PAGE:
GOLF | Spring season starts with a bang

Carson Weinand ’13 shot 26 over par at the George Washington Invitational last weekend for a 31st-place finish overall.
Carson Weinand ’13 shot 26 over par at the George Washington Invitational last weekend for a 31st-place finish overall. Photo by Sarah Guzick.

Joy Kim ’13 notched a hole-in-one for the women, the men upset a nationally ranked team, and Yale golf looked hot in its return to competition after a hiatus of almost five months.

The men added a second place finish in the George Washington Invitational after stunning No. 26 Notre Dame, while the women defeated Longwood in a dual meet and had a first-place finish in the William and Mary Spring Invitational over spring break.

Seo Hee Moon ’14 paced the women to first-place finishes in its last two tournaments of the fall season, and the women picked up where they left off over a successful spring break. Moon and fellow rookie, Sun Park ’14, led the team to its first victory of 2011 as they shot an even par 70 and a two-over 72, respectively, in Yale’s 295–313 victory over Longwood Universisty in Lake Wales, Fla. on March 15.

The team then flew north to Virginia for the William and Mary competition where the grass had not yet turned green, but the team kept its performance up. Moon’s Saturday six-under 66 round was the best of the tournament and tied a personal best, but it was Joy Kim ’13 who had the individual highlight of the weekend for Yale: a hole in one.

Kim rode her big shot to an eighth place finish overall, and Yale won the tournament with a 30-over par finish, ten strokes ahead of second-place St. John’s.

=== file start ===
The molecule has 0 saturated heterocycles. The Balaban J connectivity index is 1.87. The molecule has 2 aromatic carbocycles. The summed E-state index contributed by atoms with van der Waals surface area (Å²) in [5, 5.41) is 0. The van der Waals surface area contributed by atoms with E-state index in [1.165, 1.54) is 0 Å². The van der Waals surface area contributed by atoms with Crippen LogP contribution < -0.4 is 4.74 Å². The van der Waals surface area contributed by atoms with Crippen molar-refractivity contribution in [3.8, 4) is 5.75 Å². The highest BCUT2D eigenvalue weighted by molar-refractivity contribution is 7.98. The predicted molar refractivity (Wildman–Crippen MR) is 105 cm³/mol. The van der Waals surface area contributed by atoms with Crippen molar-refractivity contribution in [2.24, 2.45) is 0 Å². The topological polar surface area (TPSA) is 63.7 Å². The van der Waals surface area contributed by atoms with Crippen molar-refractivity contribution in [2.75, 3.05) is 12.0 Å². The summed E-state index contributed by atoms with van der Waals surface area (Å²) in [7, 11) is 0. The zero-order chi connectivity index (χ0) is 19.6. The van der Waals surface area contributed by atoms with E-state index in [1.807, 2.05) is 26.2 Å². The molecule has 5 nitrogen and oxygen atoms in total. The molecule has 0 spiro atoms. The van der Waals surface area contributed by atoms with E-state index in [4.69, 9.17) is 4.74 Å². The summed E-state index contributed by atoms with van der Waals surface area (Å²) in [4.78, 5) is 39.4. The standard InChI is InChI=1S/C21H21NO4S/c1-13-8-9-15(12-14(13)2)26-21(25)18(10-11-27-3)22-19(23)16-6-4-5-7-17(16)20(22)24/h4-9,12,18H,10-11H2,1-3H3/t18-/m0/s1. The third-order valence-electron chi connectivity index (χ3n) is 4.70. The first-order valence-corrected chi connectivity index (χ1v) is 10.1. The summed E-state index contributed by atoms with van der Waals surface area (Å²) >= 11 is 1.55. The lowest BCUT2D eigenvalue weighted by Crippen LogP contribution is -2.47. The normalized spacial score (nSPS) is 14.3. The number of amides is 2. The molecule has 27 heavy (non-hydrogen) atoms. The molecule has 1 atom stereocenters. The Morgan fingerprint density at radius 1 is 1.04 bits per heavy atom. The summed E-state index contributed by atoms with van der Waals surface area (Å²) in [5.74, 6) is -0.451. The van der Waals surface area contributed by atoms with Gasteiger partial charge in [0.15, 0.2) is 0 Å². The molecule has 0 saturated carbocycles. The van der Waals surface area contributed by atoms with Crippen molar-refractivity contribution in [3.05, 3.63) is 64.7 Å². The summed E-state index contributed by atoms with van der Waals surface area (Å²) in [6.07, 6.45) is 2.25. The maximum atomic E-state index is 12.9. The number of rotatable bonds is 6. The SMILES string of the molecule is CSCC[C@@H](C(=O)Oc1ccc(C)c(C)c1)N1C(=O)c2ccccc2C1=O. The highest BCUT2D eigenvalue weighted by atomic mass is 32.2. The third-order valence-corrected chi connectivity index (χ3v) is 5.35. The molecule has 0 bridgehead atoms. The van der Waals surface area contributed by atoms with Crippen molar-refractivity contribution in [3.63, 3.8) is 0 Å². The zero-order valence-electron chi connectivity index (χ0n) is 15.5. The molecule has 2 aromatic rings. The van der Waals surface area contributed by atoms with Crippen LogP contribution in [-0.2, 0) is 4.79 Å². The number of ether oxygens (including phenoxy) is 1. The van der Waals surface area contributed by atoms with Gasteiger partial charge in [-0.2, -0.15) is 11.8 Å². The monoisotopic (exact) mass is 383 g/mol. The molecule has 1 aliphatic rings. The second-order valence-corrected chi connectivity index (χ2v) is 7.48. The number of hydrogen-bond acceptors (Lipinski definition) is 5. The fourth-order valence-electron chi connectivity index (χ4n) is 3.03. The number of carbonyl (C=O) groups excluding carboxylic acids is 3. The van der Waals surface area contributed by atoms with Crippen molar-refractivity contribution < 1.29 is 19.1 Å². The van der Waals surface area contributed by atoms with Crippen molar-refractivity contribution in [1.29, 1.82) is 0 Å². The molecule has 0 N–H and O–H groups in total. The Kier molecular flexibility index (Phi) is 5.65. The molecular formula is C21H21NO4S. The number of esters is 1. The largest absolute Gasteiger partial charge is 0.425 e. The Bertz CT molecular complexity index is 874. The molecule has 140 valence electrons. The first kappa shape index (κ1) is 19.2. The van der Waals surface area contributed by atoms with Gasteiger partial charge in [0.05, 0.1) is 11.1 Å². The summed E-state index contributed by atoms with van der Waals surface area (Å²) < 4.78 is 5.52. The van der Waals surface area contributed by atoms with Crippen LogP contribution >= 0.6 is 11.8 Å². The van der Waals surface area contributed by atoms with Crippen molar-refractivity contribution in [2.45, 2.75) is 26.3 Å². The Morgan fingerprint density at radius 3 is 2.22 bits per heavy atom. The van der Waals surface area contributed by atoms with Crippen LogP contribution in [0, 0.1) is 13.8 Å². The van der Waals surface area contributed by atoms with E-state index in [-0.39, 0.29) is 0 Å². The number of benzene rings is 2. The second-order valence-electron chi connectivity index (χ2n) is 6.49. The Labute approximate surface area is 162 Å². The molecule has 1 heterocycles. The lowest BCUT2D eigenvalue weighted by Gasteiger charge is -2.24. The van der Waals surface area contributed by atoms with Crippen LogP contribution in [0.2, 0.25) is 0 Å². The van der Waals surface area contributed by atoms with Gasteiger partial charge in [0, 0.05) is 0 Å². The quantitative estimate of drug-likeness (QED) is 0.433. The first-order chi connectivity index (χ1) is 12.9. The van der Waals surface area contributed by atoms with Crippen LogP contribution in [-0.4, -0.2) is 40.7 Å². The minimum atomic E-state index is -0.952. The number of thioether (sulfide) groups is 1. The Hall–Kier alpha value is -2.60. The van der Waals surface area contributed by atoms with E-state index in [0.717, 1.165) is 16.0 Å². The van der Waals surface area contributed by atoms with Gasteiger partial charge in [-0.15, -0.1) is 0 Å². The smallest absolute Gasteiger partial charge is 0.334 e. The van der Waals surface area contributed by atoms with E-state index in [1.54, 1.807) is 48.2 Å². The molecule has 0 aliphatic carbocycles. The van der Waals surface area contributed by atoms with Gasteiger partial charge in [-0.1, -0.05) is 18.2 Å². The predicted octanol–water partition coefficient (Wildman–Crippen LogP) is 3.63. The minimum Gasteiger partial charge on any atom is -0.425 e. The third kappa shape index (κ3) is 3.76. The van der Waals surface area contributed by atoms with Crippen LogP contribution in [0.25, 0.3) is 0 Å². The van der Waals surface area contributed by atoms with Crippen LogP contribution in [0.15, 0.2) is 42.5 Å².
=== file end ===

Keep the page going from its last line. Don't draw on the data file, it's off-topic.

The men’s team returned to play on March 14 with a contest against heavily favored No. 26 Notre Dame. But, led by captain Thomas McCarthy ’11 and rookie Sam Bernstein ’14, the Elis eked out a narrow 606–607 win.

“We rose to challenge and played the underdog role,” Bernstein said. “We tried to be as aggressive as could. If we lost, we were expected to lose. But if we won, we knew it would be a boost to the season.”

Though the contest was decided by a razor-thin one-stroke margin, the Elis on the course did not know quite how close the score was. Bernstein said he imagined he had lost the match for the Elis when he missed a two-foot putt on the last hole. But Yale’s 303–305 lead from the first day held up, and Yale pulled off the upset. The team headed into the George Washington Invitational in Bethany Beach, Del. four days later with the momentum in its favor.

But although the men rolled through the first round of the three-day tournament, they could not sustain that performance. The team finished with a higher score in each successive round — a 297 and a 303 after a first-round 285 — and finished in second, five strokes behind Penn.

“Our first round was pretty fantastic,” Bernstein said. “But we fell off a bit and couldn’t build on the first day, which was disappointing. That will serve as a motivation going forward. While Penn is a a good team and has some talent, we feel like on our best day we should be able to handle them.”

The men’s season continues with three more tournaments, including the Yale Spring Opener on April 2, before the all-important Ivy League Championships in late April. The women next play at the Georgetown Hoya Invitational on March 28.

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